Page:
Hear, O Israel: The LORD our God, the LORD is one. You shall love the LORD your God with all your heart and with all your soul and with all your might. ~ Deuteronomy 6:4-5 ESV

The Shema is still prayed today by orthodox Jews.

Jesus quoted it when asked what was the greatest commandment.

Jesus answered, “The most important is, ‘Hear, O Israel: The Lord our God, the Lord is one. And you shall love the Lord your God with all your heart and with all your soul and with all your mind and with all your strength.’” ~ Mark 12:29-30 ESV

Jesus answered, “The most important is, ‘Hear, O Israel: The Lord our God, the Lord is one. And you shall love the Lord your God with all your heart and with all your soul and with all your mind and with all your strength.’” ~ Mark 12:29-30 ESV


To further prepare Israel for entering the Promised Land, Moses taught Israel how they must handle warfare.

They were to treat the people of the Promised Land (Canaan) differently than those outside it. The hearts of the people in Canaan overflowed with sin, making them ripe for judgment. God commanded they be devoted to destruction (Deuteronomy 9:4).

But those outside the Promised Land were to be shown mercy.

It can be hard to understand how a loving God could order entire cities to be devoted to destruction until you understand the depth of those nation’s sin and the mercy they could’ve enjoyed had they bowed to the Lord rather than raising their swords against Israel.

God is a righteous judge. The wonder isn’t how God could order Canaan’s destruction, but rather how He could have offered anyone extravagant grace and mercy.

Guard Your Heart

Toward the end of Deuteronomy, Moses addressed the condition of the Israelites’ hearts and alerted them to the many ways they’d be tempted to sin.

And he warned them that God would test them.

God would allow prophecies made by false prophets to come to pass in order to expose the true condition of the Israelites’ hearts. They needed to see for themselves when they saw their signs and wonders that they’d run after the false prophets’ idols rather than stay true to the one true God.

Everyone would see they didn’t want a true King. They wanted a Burger King. (Have it your way! Have it your way!

Blessing and Curses, Life or Death

Moses detailed the blessings God would pour out on them if they obeyed Him.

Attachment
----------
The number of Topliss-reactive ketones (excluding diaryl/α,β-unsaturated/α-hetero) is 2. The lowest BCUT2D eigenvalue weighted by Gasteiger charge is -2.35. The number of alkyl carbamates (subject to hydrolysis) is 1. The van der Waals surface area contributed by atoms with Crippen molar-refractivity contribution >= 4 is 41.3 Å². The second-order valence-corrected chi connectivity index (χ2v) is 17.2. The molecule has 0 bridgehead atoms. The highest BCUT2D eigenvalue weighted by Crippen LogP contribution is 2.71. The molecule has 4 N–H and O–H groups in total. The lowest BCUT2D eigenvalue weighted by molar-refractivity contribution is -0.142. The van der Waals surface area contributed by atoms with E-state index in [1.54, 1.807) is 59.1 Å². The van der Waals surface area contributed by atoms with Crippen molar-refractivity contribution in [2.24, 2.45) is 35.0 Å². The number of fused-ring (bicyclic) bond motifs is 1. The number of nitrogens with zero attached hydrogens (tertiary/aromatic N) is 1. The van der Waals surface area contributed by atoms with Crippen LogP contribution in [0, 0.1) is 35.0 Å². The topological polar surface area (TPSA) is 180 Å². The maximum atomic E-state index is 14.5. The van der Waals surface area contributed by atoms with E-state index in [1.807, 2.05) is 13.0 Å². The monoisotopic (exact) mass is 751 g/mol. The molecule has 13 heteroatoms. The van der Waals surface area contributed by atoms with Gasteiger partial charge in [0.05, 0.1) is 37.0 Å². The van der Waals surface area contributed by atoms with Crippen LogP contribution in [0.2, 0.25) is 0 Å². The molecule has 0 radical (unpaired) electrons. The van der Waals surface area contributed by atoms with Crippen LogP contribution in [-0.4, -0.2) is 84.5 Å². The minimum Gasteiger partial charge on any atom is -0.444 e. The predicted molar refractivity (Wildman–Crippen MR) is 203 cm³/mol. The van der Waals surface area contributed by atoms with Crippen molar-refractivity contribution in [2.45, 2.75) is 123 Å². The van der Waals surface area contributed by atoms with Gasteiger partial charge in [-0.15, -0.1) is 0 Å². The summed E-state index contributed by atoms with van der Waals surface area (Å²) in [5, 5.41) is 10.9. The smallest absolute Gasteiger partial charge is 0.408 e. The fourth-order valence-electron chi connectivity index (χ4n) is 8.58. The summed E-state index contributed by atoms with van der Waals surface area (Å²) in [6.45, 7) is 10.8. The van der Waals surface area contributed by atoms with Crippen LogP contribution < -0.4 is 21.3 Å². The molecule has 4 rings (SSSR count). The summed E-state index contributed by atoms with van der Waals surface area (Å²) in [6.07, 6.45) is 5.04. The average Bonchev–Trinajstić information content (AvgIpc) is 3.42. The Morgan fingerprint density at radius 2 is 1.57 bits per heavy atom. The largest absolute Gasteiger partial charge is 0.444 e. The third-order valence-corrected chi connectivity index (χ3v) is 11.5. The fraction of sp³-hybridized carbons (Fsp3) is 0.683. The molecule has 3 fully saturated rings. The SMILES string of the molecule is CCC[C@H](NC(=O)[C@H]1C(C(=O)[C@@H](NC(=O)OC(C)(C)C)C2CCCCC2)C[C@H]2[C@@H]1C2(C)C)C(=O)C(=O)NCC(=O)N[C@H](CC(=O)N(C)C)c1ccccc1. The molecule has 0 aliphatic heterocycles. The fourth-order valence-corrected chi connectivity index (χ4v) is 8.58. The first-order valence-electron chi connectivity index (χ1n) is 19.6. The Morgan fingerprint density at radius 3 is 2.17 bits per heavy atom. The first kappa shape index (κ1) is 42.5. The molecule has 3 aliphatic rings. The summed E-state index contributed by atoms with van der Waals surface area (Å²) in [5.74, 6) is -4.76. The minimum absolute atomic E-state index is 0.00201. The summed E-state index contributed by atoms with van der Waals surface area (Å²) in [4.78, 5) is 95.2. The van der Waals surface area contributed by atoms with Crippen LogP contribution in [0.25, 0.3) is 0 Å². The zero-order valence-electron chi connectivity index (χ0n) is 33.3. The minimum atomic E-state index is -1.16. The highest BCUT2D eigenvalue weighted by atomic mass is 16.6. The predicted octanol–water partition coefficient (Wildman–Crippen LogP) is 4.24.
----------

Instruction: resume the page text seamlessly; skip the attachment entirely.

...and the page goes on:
Astounding blessings! Surely Israel would faithfully obey so they could enjoy the many undeserved blessings the rest of their lives. (They didn’t!)

Moses also detailed the curses God would reign down on them if they disobeyed.

Terrifying curses! Certainly, they’d never risk forfeiting the great blessings by disobeying God and thus suffering the horrific curses. (They did!)

Regrettably, we’re not much different – if different at all. Too often we’d rather be our own god than serve the one true God.

Moses stood before Israel and commanded they choose. Life or death. Blessings or curses. (Deuteronomy 30:19-20)

Life and blessings were the obvious choices, but – Spoiler Alert – Israel often chose shocking sin over life-giving blessings. (Just wait until we get to the book of Judges! Oh my!)

God predicted Israel’s rebellion. He gave Moses a song to teach Israel which would stand as a witness against them that they’d been warned (Deuteronomy 32).

Moses then pronounced a blessing on each tribe of Israel (Deuteronomy 33). God’s grace in action.

Farewell, Moses

As the book of Deuteronomy closes we see Moses, the leader and prophet God called His friend, walking up to the top of Mount Pisgah. There the Lord showed him the Promised Land (Deuteronomy 34:1-4)

Then Moses, the servant of the Lord, died (Deuteronomy 34:5). He entered his rest and reward.

Hello, Joshua

Israel’s leadership passed to Joshua, who may have penned the final verses in Deuteronomy and this beautiful testimony to Moses: